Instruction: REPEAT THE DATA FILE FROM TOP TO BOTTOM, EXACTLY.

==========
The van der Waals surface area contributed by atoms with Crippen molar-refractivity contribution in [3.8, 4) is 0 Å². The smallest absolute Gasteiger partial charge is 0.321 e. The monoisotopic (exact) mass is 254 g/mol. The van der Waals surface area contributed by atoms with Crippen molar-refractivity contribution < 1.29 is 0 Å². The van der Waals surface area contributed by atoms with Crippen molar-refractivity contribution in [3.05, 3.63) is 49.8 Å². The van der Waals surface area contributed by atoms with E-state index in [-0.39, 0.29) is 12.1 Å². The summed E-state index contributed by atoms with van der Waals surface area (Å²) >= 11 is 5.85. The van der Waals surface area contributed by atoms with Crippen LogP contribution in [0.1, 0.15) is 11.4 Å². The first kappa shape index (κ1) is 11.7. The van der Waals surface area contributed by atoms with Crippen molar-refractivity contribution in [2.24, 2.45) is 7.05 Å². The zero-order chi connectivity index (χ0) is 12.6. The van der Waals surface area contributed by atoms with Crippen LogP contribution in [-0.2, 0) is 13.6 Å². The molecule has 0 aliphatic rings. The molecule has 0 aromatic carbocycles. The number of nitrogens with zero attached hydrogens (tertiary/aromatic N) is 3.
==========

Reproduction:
The van der Waals surface area contributed by atoms with Crippen molar-refractivity contribution in [3.8, 4) is 0 Å². The smallest absolute Gasteiger partial charge is 0.321 e. The monoisotopic (exact) mass is 254 g/mol. The van der Waals surface area contributed by atoms with Crippen molar-refractivity contribution < 1.29 is 0 Å². The van der Waals surface area contributed by atoms with Crippen molar-refractivity contribution in [3.05, 3.63) is 49.8 Å². The van der Waals surface area contributed by atoms with E-state index in [-0.39, 0.29) is 12.1 Å². The summed E-state index contributed by atoms with van der Waals surface area (Å²) >= 11 is 5.85. The van der Waals surface area contributed by atoms with Crippen LogP contribution in [0.1, 0.15) is 11.4 Å². The first kappa shape index (κ1) is 11.7. The van der Waals surface area contributed by atoms with Crippen molar-refractivity contribution in [2.24, 2.45) is 7.05 Å². The zero-order chi connectivity index (χ0) is 12.6. The van der Waals surface area contributed by atoms with Crippen LogP contribution in [-0.2, 0) is 13.6 Å². The molecule has 0 aliphatic rings. The molecule has 0 aromatic carbocycles. The number of nitrogens with zero attached hydrogens (tertiary/aromatic N) is 3.